19 November 2022
One of the enduring myths of politics is that conservatives are better money managers. This is the case in the US, where the Republicans, who enthusiastically dismantle government programs that help poor people and the UK Conservatries who do the same. And it is the case here with the Liberals.
Perhaps the logic is that since they are rich, they must be better with money. But I wonder at the influence of Christianity. The key message is that you must suffer to be redeemed. Suffering is worthy and will later be rewarded. This seems to play into notions that the country will benefit if we all suffer now, ‘we’ in this case being those more dependent on welfare, or those at the bottom of the heap.
The other overarching fact in a market economy the more wealthy people can set the prices, which effectively means they set their incomes. At the bottom of the social pyramid, those at the bottom compete for the jobs and wages set by others. In short, the rich get richer and the poor get poorer. The game ‘Monopoly’ was designed to illustrate this. People play Monopoly, and when they win or lose, they stop the game and go on with life. But what is the game were real and never ended? The losers would get poorer and poorer until they had nothing else to give. That arguably is what a market economy will do without some intervention from an outside force, like a government, to intervene in the cause of those going backward.
Arguably the world’s leading economist is Thomas Piketty. He is a Frenchman who, as he rose, was offered a post in Harvard. He did not take it, opining that economics in the US was theoretical and not based on hard data, as a science should be. Records of national income and death duties going back for 400 years in 4 countries had been put together and he analysed it. His book, ‘Capitalism in the 21st Century’ is a towering work. It is long, but it is very well-structured with concise conclusions at the beginning and the proof in the later chapters for those who want to read more. He observed that the wages of the population go up at the inflation rate, and the income of the rich who loaned money go up at the interest rate, but the interest rate was always higher than the inflation rate, otherwise there would be no profit in lending. So the income of the rich would always go up faster than the rest of the population, so social inequality would increase in the absence of other interference.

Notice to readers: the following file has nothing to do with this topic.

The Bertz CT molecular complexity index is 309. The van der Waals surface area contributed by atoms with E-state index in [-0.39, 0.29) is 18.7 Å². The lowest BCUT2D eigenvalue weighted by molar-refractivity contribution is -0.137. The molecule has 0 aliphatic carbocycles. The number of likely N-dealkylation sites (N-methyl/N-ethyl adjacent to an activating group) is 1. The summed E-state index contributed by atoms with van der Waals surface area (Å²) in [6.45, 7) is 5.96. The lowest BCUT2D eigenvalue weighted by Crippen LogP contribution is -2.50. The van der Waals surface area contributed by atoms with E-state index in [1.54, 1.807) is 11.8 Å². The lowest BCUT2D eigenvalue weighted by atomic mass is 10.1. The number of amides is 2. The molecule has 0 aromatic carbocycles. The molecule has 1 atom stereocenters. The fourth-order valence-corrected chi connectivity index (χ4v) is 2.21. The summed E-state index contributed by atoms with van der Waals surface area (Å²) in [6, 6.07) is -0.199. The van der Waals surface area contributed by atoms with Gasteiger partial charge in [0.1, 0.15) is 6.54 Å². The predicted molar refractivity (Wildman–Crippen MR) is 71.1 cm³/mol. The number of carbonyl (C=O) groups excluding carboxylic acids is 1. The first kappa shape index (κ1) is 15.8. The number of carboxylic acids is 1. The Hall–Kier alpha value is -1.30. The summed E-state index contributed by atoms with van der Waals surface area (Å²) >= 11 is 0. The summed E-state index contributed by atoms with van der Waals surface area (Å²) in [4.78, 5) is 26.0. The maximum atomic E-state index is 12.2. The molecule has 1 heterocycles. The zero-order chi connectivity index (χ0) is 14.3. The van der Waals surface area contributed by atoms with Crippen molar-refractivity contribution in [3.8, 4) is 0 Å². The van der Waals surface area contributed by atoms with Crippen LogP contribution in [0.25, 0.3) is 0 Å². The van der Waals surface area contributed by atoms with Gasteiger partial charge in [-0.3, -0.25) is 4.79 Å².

It has always been known that money goes round, and to stimulate the economy people have to spend more. But Piketty points out that poor people spend a greater percentage of their money than rich people. Very poor people spend all the money they have, rich people save about a third. So if you want to stimulate an economy, you should give money to poor people. This is of course not what conservative governments do. They give money to infrastructure, which these days means big private contractors or have industry assistance packages. But these initiatives are giving money to the rich, on the assumption that it will generate more jobs in the long term than the extra consumption would have generated.
(You might ask why Piketty has not got a Nobel Prize for being the first economist to use real data over centuries and come to such a profound conclusion. If you did ask that you might wonder if the Nobel prize economics committee are all neo-liberal economists and you might be right).
The point is without government intervention, the rich will get richer and the poor will get poorer. The best way to minimise this is to have as much shared wealth as possible in the form of park and public facilities, such as transport, health, education and essential services that blunt the significance of income disparities, as a base-line is set without it having the stigma of charity.
But conservative governments, like the Nobel committee want to ignore Piketty and the obvious facts as they do not suit their ideological agenda. A cynic would say that the ideological agenda from right wing ‘think tanks is merely an endless list of convenient reasons to keep the money flowing to the top end of town, to lessen government ‘interference’ which might act for fairness, and to commodify everything such as housing, transport and education so they can become profitable, increase inequality and profit those at the top. How can this agenda ever be considered the foundation of good financial management?
But as Treasurer, Morrison was not even clever in his management of his own revenue. Here is a tale of how his GST deal with Western Australia was out by a factor of almost 10 times over 3 years. Yet the legacy of this shambles is contracts and deal that other have to grapple with.